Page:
In the end, Frank lets his mask of objectivity slip. One always has the feeling that he disapproves of such rampant inequality, even if pretending not to mind helps him to get interviews with billionaires. — Read the complete FT review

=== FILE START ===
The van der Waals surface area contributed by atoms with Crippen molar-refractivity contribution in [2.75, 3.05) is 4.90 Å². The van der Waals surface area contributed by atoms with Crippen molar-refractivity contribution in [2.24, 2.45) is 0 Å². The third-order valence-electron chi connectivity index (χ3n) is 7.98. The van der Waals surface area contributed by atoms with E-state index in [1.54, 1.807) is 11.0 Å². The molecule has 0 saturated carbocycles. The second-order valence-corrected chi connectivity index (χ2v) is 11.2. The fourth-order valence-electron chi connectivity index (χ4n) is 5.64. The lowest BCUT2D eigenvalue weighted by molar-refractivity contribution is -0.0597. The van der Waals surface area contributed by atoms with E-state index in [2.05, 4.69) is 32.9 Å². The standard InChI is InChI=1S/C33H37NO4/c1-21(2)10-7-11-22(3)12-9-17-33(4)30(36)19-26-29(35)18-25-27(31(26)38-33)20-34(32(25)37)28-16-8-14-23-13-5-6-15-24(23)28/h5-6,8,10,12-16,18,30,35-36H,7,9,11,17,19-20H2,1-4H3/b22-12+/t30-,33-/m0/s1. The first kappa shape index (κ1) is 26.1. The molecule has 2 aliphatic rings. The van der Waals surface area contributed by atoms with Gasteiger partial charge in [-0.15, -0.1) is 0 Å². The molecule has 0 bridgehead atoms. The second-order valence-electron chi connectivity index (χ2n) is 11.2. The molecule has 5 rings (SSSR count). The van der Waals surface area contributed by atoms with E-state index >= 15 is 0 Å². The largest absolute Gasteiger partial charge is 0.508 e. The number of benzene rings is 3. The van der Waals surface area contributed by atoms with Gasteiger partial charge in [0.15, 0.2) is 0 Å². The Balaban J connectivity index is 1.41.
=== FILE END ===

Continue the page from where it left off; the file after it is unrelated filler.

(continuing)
In this riveting book, Wall Street Journal reporter Robert Frank explores the lives and lifestyles of a new breed of millionaires and billionaires - many of them self-made and from blue-collar backgrounds - and how this new gilded age is affecting wider society. Profiles of ‘instapreneurs’, dot-com billionaires, and eccentrics from the lower and upper reaches of Richistan take us into the rarified world of people like Ed Bazinet, who became a multi-millionaire by selling miniature ceramic villages, and Tim Blixseth, who earned billions by trading remote stretches of timberland. The influence wielded by the newly wealthy goes far beyond their earning power, and Frank also explores the lifestyles developing around them (butler schools and a new type of service employee, self-help groups for people worth $10 million or more) as well as where their money is going (the commodification of the art world, the rise of ‘market-driven’ philanthropy). As wealth creation becomes more and more globalised, Richistan looks behind the glitz to find the real story of new money and its impact on the world.